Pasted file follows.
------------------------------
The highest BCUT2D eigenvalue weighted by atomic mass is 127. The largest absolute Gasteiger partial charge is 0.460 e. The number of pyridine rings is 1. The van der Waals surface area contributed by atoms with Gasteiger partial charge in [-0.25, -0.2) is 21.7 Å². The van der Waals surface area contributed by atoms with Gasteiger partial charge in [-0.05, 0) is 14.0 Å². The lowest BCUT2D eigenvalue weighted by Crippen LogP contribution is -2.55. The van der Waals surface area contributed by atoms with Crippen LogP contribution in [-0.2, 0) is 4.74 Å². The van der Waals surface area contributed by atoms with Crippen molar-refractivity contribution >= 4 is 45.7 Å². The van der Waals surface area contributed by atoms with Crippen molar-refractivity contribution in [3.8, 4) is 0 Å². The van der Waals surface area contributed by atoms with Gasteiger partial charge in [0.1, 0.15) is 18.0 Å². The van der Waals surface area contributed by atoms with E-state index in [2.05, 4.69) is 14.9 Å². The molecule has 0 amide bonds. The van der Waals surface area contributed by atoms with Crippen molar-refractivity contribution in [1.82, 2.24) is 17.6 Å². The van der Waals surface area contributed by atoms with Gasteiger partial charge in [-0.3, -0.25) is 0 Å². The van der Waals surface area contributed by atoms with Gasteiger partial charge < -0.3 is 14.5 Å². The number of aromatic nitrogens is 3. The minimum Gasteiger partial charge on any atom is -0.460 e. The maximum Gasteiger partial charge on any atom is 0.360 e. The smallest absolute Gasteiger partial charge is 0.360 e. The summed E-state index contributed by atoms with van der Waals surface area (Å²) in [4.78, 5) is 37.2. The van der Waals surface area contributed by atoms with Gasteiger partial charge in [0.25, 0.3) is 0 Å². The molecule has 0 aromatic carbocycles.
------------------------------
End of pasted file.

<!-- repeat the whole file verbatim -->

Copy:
The highest BCUT2D eigenvalue weighted by atomic mass is 127. The largest absolute Gasteiger partial charge is 0.460 e. The number of pyridine rings is 1. The van der Waals surface area contributed by atoms with Gasteiger partial charge in [-0.25, -0.2) is 21.7 Å². The van der Waals surface area contributed by atoms with Gasteiger partial charge in [-0.05, 0) is 14.0 Å². The lowest BCUT2D eigenvalue weighted by Crippen LogP contribution is -2.55. The van der Waals surface area contributed by atoms with Crippen LogP contribution in [-0.2, 0) is 4.74 Å². The van der Waals surface area contributed by atoms with Crippen molar-refractivity contribution >= 4 is 45.7 Å². The van der Waals surface area contributed by atoms with Crippen molar-refractivity contribution in [3.8, 4) is 0 Å². The van der Waals surface area contributed by atoms with Gasteiger partial charge in [0.1, 0.15) is 18.0 Å². The van der Waals surface area contributed by atoms with E-state index in [2.05, 4.69) is 14.9 Å². The molecule has 0 amide bonds. The van der Waals surface area contributed by atoms with Crippen molar-refractivity contribution in [1.82, 2.24) is 17.6 Å². The van der Waals surface area contributed by atoms with Gasteiger partial charge in [-0.3, -0.25) is 0 Å². The van der Waals surface area contributed by atoms with Gasteiger partial charge < -0.3 is 14.5 Å². The number of aromatic nitrogens is 3. The minimum Gasteiger partial charge on any atom is -0.460 e. The maximum Gasteiger partial charge on any atom is 0.360 e. The smallest absolute Gasteiger partial charge is 0.360 e. The summed E-state index contributed by atoms with van der Waals surface area (Å²) in [4.78, 5) is 37.2. The van der Waals surface area contributed by atoms with Gasteiger partial charge in [0.25, 0.3) is 0 Å². The molecule has 0 aromatic carbocycles.